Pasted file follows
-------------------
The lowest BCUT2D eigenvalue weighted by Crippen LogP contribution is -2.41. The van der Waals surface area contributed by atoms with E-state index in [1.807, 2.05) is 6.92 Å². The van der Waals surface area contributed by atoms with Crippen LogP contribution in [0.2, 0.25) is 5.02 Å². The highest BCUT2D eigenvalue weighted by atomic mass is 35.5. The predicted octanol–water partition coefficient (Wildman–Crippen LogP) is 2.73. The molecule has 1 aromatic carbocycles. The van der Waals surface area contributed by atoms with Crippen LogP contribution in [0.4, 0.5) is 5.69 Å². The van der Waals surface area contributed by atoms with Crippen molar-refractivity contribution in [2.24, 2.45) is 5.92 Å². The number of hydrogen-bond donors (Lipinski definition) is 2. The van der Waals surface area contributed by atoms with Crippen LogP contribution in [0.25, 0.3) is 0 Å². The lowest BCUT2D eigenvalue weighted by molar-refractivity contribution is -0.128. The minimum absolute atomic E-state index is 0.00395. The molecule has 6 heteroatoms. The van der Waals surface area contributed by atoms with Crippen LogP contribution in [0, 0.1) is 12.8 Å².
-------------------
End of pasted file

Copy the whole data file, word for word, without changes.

The lowest BCUT2D eigenvalue weighted by Crippen LogP contribution is -2.41. The van der Waals surface area contributed by atoms with E-state index in [1.807, 2.05) is 6.92 Å². The van der Waals surface area contributed by atoms with Crippen LogP contribution in [0.2, 0.25) is 5.02 Å². The highest BCUT2D eigenvalue weighted by atomic mass is 35.5. The predicted octanol–water partition coefficient (Wildman–Crippen LogP) is 2.73. The molecule has 1 aromatic carbocycles. The van der Waals surface area contributed by atoms with Crippen LogP contribution in [0.4, 0.5) is 5.69 Å². The van der Waals surface area contributed by atoms with Crippen molar-refractivity contribution in [2.24, 2.45) is 5.92 Å². The number of hydrogen-bond donors (Lipinski definition) is 2. The van der Waals surface area contributed by atoms with Crippen LogP contribution in [0.25, 0.3) is 0 Å². The lowest BCUT2D eigenvalue weighted by molar-refractivity contribution is -0.128. The minimum absolute atomic E-state index is 0.00395. The molecule has 6 heteroatoms. The van der Waals surface area contributed by atoms with Crippen LogP contribution in [0, 0.1) is 12.8 Å².